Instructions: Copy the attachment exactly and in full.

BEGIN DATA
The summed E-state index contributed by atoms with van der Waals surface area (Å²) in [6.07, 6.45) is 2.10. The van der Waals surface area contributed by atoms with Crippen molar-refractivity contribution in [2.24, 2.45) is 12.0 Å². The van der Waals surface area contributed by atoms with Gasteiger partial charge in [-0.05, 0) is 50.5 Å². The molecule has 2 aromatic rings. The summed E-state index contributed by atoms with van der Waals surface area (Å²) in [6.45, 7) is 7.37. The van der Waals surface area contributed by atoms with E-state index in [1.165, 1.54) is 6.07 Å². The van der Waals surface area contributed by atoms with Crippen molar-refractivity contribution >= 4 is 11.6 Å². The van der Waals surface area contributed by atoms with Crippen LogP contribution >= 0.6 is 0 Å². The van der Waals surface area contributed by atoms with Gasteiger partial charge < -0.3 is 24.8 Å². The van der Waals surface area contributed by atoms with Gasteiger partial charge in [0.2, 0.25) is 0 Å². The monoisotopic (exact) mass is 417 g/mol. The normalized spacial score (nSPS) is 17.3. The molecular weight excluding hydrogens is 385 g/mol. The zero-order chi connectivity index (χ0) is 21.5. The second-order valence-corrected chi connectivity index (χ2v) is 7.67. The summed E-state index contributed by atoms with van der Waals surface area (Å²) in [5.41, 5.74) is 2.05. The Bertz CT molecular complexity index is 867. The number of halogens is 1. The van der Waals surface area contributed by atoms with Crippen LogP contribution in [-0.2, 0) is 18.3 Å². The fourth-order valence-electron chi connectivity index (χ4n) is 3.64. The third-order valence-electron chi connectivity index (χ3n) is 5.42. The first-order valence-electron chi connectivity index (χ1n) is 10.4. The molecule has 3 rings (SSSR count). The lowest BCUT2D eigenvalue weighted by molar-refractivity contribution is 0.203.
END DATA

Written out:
The summed E-state index contributed by atoms with van der Waals surface area (Å²) in [6.07, 6.45) is 2.10. The van der Waals surface area contributed by atoms with Crippen molar-refractivity contribution in [2.24, 2.45) is 12.0 Å². The van der Waals surface area contributed by atoms with Gasteiger partial charge in [-0.05, 0) is 50.5 Å². The molecule has 2 aromatic rings. The summed E-state index contributed by atoms with van der Waals surface area (Å²) in [6.45, 7) is 7.37. The van der Waals surface area contributed by atoms with E-state index in [1.165, 1.54) is 6.07 Å². The van der Waals surface area contributed by atoms with Crippen molar-refractivity contribution >= 4 is 11.6 Å². The van der Waals surface area contributed by atoms with Crippen LogP contribution >= 0.6 is 0 Å². The van der Waals surface area contributed by atoms with Gasteiger partial charge < -0.3 is 24.8 Å². The van der Waals surface area contributed by atoms with Gasteiger partial charge in [0.2, 0.25) is 0 Å². The monoisotopic (exact) mass is 417 g/mol. The normalized spacial score (nSPS) is 17.3. The molecular weight excluding hydrogens is 385 g/mol. The zero-order chi connectivity index (χ0) is 21.5. The second-order valence-corrected chi connectivity index (χ2v) is 7.67. The summed E-state index contributed by atoms with van der Waals surface area (Å²) in [5.41, 5.74) is 2.05. The Bertz CT molecular complexity index is 867. The number of halogens is 1. The van der Waals surface area contributed by atoms with Crippen LogP contribution in [-0.2, 0) is 18.3 Å². The fourth-order valence-electron chi connectivity index (χ4n) is 3.64. The third-order valence-electron chi connectivity index (χ3n) is 5.42. The first-order valence-electron chi connectivity index (χ1n) is 10.4. The molecule has 3 rings (SSSR count). The lowest BCUT2D eigenvalue weighted by molar-refractivity contribution is 0.203.